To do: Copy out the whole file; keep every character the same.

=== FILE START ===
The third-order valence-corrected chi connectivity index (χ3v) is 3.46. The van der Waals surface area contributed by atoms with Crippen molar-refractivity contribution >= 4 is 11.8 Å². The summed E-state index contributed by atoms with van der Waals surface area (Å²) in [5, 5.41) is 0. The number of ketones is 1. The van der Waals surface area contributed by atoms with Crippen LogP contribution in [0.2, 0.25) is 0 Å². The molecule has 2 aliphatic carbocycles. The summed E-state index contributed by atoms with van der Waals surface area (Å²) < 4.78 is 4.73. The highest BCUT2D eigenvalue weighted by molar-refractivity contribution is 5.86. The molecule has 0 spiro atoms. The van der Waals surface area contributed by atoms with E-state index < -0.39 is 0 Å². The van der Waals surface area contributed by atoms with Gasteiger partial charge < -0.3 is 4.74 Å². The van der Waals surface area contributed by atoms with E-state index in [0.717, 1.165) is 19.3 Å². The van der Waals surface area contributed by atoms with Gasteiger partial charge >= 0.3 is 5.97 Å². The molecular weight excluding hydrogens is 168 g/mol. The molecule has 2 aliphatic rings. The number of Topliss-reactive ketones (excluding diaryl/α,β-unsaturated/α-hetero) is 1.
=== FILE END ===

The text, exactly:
The third-order valence-corrected chi connectivity index (χ3v) is 3.46. The van der Waals surface area contributed by atoms with Crippen molar-refractivity contribution >= 4 is 11.8 Å². The summed E-state index contributed by atoms with van der Waals surface area (Å²) in [5, 5.41) is 0. The number of ketones is 1. The van der Waals surface area contributed by atoms with Crippen LogP contribution in [0.2, 0.25) is 0 Å². The molecule has 2 aliphatic carbocycles. The summed E-state index contributed by atoms with van der Waals surface area (Å²) < 4.78 is 4.73. The highest BCUT2D eigenvalue weighted by molar-refractivity contribution is 5.86. The molecule has 0 spiro atoms. The van der Waals surface area contributed by atoms with E-state index < -0.39 is 0 Å². The van der Waals surface area contributed by atoms with Gasteiger partial charge < -0.3 is 4.74 Å². The van der Waals surface area contributed by atoms with E-state index in [0.717, 1.165) is 19.3 Å². The van der Waals surface area contributed by atoms with Gasteiger partial charge >= 0.3 is 5.97 Å². The molecular weight excluding hydrogens is 168 g/mol. The molecule has 2 aliphatic rings. The number of Topliss-reactive ketones (excluding diaryl/α,β-unsaturated/α-hetero) is 1.